Wednesday, January 5, 2011

MICMACS (MicMacs a Tire-Larigot, 2009)

Jean-Pierre Jeunet declares his influences early in his latest film. He shows his hero watching The Big Sleep and lip-syncing Bogart's dubbed-French dialogue. The opening credits are in black and white, and in English, and the music of Max Steiner plays over them, as it will through much of the film. All the zaniness to come, then, is a riff on classic Warner Bros. melodrama -- or is it more of an homage to the cartoons of Tex Avery, one of which is excerpted in the scene when the hero finds himself fired from his video-store job? MicMacs is definitely more plausible as a cartoon homage, but all these overt acknowledgments of Hollywood influences strike me as misdirection after the fact. For one thing, the overall flavor of the thing remains very French. For another, if it reminded me of Hollywood at all, it was reminiscent less of any Warners or Steiner-scored story than of a Frank Capra film. If you're a cosmopolitan film buff with a long view of history, think of MicMacs as a mix of Les Vampires and You Can't Take It With You and you've just about nailed it.

There's a little Mel Brooks in the mix as well. Our hero hears the Steineresque score swell up on the soundtrack, but the camera reveals a symphony orchestra behind him -- or is it just a brain-damaged hallucination?

The Capraesque revenge tale deals with Bazil (Dany Boon), who as a child is orphaned when his father is killed by a land mine in the Western Sahara and his grief-stricken mother is taken to the nervous hospital. As a grown man, Bazil is the archetypal video-store clerk until he's shot in the head through a freak accident. The bullet can't be removed without rendering Bazil a vegetable; left there, it could kill him at any moment. Released from the hospital, he learns, as you learned a moment ago, that he'd been laid off. He becomes an almost Chaplinesque figure, pantomiming for coins, until he falls in with an eccentric extended "family" of junkyard scavengers, inventors, contortionists, etc. They join him in his madcap quest for revenge on the arms dealers whose mines and bullets have marred his life. A human cannonball, an African conspiracy, Benito Mussolini's eye and Marilyn Monroe's tooth all figure in, and Bazil must often literally think fast to keep himself from dropping dead on short notice.

Whimsy: above, a weightlifting robot; below, Jeunet mascot Dominique Pinon as the record-seeking human cannonball.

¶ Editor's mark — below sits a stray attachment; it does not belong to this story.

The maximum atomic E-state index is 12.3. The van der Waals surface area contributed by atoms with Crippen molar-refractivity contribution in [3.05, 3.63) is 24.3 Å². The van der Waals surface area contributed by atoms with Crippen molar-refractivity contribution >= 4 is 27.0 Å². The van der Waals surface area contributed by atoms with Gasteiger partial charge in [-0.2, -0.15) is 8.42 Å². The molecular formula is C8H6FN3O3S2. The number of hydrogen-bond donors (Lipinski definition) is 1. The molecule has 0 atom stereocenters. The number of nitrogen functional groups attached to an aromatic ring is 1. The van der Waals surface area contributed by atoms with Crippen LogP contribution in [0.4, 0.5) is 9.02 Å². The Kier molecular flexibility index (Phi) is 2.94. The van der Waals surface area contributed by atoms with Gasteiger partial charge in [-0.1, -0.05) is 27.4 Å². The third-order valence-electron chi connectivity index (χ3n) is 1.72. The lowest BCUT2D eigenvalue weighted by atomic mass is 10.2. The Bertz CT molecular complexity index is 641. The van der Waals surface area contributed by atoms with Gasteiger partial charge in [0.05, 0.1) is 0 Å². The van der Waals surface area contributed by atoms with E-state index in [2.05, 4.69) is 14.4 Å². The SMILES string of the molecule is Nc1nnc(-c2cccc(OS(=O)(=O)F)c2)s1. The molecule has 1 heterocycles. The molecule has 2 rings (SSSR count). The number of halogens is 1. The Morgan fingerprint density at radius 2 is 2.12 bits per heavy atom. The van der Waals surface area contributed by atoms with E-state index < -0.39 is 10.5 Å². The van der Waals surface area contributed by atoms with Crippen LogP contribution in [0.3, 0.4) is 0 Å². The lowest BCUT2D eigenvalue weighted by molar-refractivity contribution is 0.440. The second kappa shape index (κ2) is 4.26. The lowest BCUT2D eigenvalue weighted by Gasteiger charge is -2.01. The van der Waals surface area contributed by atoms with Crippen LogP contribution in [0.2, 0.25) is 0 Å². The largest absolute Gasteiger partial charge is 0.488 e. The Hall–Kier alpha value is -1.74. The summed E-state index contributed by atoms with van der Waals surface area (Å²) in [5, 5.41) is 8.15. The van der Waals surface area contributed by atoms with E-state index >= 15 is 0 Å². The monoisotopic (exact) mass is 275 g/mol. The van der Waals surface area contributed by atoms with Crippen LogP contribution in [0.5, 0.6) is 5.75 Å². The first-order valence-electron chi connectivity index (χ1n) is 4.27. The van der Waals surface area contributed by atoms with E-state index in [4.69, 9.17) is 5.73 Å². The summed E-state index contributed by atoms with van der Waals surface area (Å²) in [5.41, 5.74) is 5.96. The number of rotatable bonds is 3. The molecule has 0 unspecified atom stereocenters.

With a filmography ranging from Delicatessen to Amelie, Jeunet should have any viewer on whimsy alert. I've been able to tolerate and even enjoy his past work (excepting Amelie, which I haven't seen), but MicMacs is the first Jeunet film I've actually disliked. Its heart is in the right place and it picks the right targets, but the fatal flaw of self-amusement poisons the atmosphere throughout. The film is too cute, too quaint, too self-consciously adorable for its own good. Maybe French viewers and Europeans in general have a greater tolerance for such labored whimsy, but I found it insufferable from an early point. In the film's defense, I think Jeunet is quite consciously employing groaner humor, such as the historically inevitable joke on the phonetic intersection of French poetry and American one-man army films. An arms dealer boasts to his son that he compared himself to Rimbaud in a speech. "Do you know who Rimbaud is?" he asks the boy. "You need to work out more," the child answers.

Overall, however, the best I can say is that it didn't get that much more insufferable as it went on. The complicated maneuvers of the plot may keep people interested, and the film grows slightly more tolerable as it gets more active. In sum, MicMacs seems like a step backward for Jeunet following his least generic film, A Very Long Engagement. But to be fair, for a contemporary fantasy film you could probably do worse. I tremble to think what an American MicMacs would look like.

1 comment:

Jason Marshall said...

I didn't much like this movie either. Reading your recap of the plot makes it sound much more promising than it turns out to be. I just don't think Jeunet got the balance right. He tries to make a serious point while winking at the audience. Now that's been done well before, like in "Dr. Strangelove", but Kubrick's movie was perfectly balanced. This one isn't. It's frustrating, precious, and, in the end, in bad taste.